Category: Alaska

I love picking out the morphological differences between killer whale ecotypes. While type 1 North Atlantic killer whales are slightly smaller than Pacific residents, they make up for it in their bulk. They are very stocky whales! Check out the difference in head shape between these two types; type 1s in particular have very pronounced rostrums!

A Visit from Captain Hook. To read this story (and more!), follow the link in our bio.⠀
Photo by @Brendonbissonnette⠀
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One of the most exciting parts of this season was recording a new Gulf of Alaska transient calf! 

Our first encounter of the summer was on June 2nd with a group of GOA transients, including the adult female AT163. She did not have a calf with her at this time. 

We didn’t see AT163 again until around 2 months later in late August. She was with a group of about 7-8 other individuals, some of which she had been traveling with in our June encounter, and some were whales I had never seen before. Most surprisingly, she had a brand new baby with her, indicating she had been pregnant when we last saw her. The calf was quite small and could not have been older than 2.5 months,  though I suspect it was probably only a few weeks to a month old at most based on the size. 

This may be AT163′s first calf, though it is difficult to know due to the infrequency of GOA transient encounters. 

Hello! I am still here! Apologies for the long absence–I’ve been very busy and simply haven’t had the time to update this account.

Our season wrapped up in early September. It was an interesting summer. Alaska was hit with an unprecedented heat wave, with temperatures regularly reaching 70-80 degrees F over the course of July. We also had terrible wildfires that made the air quality quite horrible. There were several days where it was nearly impossible to be outside without inhaling smoke. Climate change certainly made its presence felt this year.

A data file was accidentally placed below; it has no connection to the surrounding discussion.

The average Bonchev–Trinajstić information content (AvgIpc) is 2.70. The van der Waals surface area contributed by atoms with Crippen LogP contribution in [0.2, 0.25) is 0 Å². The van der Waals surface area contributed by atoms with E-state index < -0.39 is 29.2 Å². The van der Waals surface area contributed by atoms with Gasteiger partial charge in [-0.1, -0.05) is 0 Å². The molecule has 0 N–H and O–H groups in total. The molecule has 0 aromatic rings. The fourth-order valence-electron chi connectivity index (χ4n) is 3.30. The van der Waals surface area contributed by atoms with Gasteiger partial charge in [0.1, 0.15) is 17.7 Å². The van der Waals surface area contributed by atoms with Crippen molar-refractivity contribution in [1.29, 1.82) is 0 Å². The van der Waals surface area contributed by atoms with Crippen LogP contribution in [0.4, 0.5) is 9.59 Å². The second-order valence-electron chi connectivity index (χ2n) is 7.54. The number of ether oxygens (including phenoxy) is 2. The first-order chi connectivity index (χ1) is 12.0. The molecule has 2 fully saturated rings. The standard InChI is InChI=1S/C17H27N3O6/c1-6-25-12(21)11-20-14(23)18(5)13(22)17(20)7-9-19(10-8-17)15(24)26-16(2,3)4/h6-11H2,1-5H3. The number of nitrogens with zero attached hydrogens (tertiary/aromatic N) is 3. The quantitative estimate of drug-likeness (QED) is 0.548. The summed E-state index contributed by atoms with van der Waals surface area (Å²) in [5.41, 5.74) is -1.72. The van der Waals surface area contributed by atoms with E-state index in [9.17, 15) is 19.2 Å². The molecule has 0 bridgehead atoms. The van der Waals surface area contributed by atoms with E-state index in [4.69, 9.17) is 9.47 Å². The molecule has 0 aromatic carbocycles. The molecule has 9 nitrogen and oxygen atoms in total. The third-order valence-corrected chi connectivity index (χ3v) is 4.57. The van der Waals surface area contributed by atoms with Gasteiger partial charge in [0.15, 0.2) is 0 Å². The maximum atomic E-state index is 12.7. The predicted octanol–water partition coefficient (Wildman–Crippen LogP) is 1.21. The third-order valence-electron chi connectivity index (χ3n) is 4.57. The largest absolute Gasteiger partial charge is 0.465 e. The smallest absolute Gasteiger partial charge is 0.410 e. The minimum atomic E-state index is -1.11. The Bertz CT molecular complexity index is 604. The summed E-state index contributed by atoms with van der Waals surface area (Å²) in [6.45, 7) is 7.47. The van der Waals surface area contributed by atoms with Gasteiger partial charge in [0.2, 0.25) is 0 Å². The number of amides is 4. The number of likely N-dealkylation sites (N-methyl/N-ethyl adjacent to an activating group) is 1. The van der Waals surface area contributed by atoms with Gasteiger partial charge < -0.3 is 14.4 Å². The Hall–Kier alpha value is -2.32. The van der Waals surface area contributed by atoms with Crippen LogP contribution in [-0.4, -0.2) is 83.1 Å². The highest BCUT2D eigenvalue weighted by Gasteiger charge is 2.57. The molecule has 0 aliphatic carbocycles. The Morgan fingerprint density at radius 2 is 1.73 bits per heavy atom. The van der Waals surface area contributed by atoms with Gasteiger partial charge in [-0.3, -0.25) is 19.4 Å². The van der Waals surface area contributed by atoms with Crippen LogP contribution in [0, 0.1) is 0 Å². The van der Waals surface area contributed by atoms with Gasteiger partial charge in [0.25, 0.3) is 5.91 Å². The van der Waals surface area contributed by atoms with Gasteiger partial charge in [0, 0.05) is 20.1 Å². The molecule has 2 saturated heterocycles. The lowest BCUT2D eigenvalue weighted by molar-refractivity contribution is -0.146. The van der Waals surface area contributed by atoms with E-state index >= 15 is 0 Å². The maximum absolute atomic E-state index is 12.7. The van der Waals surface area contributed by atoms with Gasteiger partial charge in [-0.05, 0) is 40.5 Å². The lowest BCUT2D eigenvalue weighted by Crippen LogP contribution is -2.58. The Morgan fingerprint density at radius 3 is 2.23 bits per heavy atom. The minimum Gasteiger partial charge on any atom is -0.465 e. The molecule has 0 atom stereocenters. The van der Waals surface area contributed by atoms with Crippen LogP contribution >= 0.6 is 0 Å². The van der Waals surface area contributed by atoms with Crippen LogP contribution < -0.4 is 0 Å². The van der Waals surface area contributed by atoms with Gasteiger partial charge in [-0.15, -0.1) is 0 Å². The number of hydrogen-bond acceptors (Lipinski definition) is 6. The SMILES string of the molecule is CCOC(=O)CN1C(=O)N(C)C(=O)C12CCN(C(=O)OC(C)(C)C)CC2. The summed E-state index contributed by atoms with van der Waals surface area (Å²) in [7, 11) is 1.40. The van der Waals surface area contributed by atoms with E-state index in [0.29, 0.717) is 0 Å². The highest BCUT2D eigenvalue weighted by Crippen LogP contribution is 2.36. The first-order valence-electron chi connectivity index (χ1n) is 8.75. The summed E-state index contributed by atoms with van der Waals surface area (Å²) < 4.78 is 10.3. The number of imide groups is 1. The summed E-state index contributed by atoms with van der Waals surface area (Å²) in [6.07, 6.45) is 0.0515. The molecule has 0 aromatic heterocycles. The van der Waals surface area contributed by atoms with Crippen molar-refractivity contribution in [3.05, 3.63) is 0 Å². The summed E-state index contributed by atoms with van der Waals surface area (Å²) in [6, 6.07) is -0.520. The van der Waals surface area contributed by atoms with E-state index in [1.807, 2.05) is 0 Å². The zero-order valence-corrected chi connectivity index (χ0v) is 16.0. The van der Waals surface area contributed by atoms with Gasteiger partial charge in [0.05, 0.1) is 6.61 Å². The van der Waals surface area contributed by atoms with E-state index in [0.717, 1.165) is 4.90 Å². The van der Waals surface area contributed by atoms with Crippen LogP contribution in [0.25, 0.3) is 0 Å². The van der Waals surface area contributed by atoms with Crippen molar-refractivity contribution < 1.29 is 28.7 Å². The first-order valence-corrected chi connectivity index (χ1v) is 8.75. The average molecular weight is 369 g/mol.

It was also a fairly odd year for whale sightings. Our main sightings for the last two summers have been resident killer whales, though we only encountered them three times from May to early September. AP pod did not show up at all (however, I do have at least one confirmed sighting of them on the outskirts of the bay in July). Instead, Gulf of Alaska transients made up the bulk of our killer whale sightings. They were present all summer long inside Kachemak Bay and were recorded hunting seals and harbor porpoises. The humpback whales also had bizarre timing this year. We saw a few lone individuals in June and early July but they were always leaving the bay when we encountered them and did not stay more than a few hours at most. In July, we went 27 days without encountering a single whale of any species, the longest stretch in the four years I’ve worked this job. But when August rolled around, it was like a switch flipped! Humpbacks began showing up in the bay and stayed for over two months, consistently feeding in key areas of the bay. They even showed up in numbers higher than in the last two years. All in all, a strange year. 

I’ll share some more photos from key encounters a little later, but these are some highlights from this summer. 

A Magical Encounter with a Humpback. To read ths story (and more!), follow the link in our bio.⁠
Photo by @flukeprintphotography⁠
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Visiting Humpbacks in Juneau! To read this story (and more!), follow the link in our bio.⠀
Photo by Laci ⠀
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Killer Whales in Kachemak Bay. To read this story (and more!), follow the link in our bio.⁠
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On June 2nd, I had my very first encounter with Gulf of Alaska transient killer whales! This population of transients is not well known and many aspects of their lives are shrouded in mystery. We know they prefer Steller sea lions as a main source of prey and tagging studies show they will range as far as 60 miles offshore from Kodiak to Prince William Sound, and on rare occasions, Southeast Alaska and even British Columbia.

I recorded 7 of these transients, including: AT131 (the male), AT163, AT132, AT186, and AT193. They were foraging just off the beach near Land’s End Resort on the Homer Spit.

To the untrained eye, the differences between residents and transients are subtle. However, there are a few traits you can look at to tell if the whales you saw are residents or transients! A sloping eye patch is a common feature of transients, while the eye patches of residents tend to be more straight across. The saddle patches of transients tend to be very wide and broad—when you draw an imaginary line down from the dorsal fin, the saddle will almost always extend far past that midline, whereas a resident’s saddle patch will only peek over the midline.

Killer Whales in Alaska. To read this story (and more!), follow the link in our bio.⠀
Photo by Johnathan⠀
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